I think the only truely monthly book I buy these days is Hellblazer (I've been on board since #1). All of the others I read are published in occasional arcs, less often, or in limited series: all that awesome Mignola stuff, Brubaker's Incognito and Criminal, Fraction's Casanova, Sim's Glamourpuss and the occasional series whose publisher claims is a monthly but is lucky to get three issues out per year. I spend more money on art books and IDW & other reprints (Raymond, Caniff, O'Donnell/Holdaway, etc.) these days.

Time Bomb looked great, btw! And I'm looking forward to The Carnival: the human hourglass, which I just ordered.

inkdestroyedmybrush said...

@ Dan - you've just named a number of the series that i still enjoy in your next to last paragraph.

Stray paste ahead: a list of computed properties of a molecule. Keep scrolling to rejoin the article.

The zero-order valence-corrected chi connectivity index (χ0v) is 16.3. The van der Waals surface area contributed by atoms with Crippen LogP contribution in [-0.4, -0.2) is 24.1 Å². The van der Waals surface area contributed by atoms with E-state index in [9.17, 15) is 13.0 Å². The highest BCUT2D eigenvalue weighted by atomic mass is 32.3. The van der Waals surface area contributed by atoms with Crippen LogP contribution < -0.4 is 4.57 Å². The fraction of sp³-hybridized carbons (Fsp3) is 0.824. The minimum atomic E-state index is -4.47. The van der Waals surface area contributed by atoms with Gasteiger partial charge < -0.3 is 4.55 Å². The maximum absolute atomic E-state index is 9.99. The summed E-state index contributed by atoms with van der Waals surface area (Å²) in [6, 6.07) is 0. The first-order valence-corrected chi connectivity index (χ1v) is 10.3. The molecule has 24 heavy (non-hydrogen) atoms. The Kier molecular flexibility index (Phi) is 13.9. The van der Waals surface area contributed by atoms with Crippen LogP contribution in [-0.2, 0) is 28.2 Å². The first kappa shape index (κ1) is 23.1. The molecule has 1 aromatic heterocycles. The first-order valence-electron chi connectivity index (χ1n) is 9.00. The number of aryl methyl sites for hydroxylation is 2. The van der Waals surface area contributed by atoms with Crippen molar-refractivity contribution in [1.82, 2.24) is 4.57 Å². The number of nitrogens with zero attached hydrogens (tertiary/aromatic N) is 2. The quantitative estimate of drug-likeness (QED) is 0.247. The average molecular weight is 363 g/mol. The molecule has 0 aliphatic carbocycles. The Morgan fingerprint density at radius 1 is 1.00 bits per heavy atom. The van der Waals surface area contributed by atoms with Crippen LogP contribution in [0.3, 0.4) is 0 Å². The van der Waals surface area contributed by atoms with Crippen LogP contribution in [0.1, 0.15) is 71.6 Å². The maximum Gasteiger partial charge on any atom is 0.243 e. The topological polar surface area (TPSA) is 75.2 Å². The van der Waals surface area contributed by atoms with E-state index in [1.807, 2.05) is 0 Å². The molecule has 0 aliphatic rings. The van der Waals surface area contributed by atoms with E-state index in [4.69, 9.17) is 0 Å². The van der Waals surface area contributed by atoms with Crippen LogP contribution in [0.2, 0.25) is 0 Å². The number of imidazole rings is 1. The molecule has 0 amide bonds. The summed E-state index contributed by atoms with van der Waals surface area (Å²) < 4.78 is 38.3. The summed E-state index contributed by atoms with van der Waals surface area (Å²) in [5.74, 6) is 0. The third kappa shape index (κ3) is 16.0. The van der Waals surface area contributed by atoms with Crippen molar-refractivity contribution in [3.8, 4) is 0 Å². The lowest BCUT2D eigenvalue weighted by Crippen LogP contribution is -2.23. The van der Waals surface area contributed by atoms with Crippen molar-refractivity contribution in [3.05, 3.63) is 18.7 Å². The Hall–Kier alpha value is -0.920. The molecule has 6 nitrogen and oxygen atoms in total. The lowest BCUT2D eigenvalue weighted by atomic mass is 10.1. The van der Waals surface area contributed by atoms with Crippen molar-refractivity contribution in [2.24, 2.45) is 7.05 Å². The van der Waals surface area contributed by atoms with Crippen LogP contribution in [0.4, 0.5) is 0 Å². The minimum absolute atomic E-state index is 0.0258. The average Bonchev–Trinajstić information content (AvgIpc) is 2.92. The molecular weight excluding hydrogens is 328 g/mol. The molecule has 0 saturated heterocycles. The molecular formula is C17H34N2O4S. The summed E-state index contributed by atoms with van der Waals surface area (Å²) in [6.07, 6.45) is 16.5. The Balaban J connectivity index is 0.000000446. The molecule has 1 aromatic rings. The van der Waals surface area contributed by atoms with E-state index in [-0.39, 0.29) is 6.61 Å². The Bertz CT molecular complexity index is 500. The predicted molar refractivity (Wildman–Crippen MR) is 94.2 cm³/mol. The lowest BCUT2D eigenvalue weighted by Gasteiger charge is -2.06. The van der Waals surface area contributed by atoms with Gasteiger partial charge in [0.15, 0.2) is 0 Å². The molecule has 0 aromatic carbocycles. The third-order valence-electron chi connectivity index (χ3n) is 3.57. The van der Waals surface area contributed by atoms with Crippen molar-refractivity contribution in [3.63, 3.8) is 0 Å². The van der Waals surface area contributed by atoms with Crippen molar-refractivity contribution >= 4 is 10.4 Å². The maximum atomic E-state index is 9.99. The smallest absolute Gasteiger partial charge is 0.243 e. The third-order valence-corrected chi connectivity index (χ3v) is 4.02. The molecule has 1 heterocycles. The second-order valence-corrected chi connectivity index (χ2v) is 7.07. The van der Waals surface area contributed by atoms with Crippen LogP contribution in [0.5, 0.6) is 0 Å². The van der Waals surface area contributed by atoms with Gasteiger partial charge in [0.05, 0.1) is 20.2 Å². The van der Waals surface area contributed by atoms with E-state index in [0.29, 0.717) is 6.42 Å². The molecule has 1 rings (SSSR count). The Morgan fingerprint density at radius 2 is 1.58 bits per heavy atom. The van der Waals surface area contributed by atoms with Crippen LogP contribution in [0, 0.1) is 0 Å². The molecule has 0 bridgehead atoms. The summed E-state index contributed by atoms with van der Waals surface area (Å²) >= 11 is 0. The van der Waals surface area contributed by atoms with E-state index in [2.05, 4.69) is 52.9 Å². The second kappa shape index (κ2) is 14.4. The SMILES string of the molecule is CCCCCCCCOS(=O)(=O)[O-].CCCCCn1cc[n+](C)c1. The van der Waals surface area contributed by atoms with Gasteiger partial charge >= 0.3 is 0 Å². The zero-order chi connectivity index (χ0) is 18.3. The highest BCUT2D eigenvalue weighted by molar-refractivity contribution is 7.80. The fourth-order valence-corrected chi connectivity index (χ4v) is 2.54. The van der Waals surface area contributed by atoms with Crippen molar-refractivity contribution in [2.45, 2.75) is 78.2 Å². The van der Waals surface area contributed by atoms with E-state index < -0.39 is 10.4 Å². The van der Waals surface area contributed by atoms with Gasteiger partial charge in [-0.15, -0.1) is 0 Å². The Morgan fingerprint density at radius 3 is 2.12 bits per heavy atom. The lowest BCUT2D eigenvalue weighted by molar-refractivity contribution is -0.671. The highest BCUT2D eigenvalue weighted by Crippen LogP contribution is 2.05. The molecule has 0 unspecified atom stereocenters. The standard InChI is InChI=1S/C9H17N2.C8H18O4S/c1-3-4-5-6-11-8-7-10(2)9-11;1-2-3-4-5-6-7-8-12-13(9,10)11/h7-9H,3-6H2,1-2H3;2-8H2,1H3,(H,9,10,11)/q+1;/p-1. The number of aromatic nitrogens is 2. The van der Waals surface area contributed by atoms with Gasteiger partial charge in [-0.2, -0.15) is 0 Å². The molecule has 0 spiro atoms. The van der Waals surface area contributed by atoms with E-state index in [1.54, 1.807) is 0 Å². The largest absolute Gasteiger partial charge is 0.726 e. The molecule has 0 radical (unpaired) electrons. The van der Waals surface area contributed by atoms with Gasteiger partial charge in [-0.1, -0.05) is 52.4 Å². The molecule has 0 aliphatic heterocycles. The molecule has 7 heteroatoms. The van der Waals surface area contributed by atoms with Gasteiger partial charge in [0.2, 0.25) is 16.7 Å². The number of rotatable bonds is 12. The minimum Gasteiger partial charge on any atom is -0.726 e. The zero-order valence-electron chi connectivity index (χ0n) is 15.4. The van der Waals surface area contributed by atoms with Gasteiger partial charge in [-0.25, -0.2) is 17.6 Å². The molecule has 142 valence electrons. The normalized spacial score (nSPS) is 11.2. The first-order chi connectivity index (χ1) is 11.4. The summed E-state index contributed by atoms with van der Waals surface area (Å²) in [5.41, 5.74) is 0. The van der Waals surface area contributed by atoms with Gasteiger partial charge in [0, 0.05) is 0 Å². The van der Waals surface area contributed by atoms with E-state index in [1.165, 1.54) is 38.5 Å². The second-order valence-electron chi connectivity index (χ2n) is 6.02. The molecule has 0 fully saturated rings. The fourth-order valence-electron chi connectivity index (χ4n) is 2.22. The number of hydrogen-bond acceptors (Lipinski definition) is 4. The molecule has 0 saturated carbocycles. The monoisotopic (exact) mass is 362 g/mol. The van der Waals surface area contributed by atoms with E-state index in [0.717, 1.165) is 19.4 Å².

But you're right, and you hit the nail on the head: those of us with a life long love of comics avoiding their comics. ACTIVELY avoiding their comics.

Thanks for the kind words on TimeBomb. Paul did a good job with a hell of a lot of illustration to do for that project. It was fun to ink him again. I'll get your Human Hourglass off to you in a few days!

Anonymous said...

This is a very interesting blog post. I read a lot of comics growing up as a child, and I recently found my love in it again when I attended an art show in Austin, TX put on by a buddy of mine using I spoke with several people there that said events that bring together comic books and people together is a sweet thing that they never experienced before. I mean the place called Art Authority even has a bar included so new found friends were buying each other beers while they agreed, argued, and networked all about comics. My friend Ross is now using Ticketbud to sell his next event tickets online at the same venue to bring even more people in next time. I will share the event page when I get the info to you guys. Again, I just stumbled upon the site and think this is great.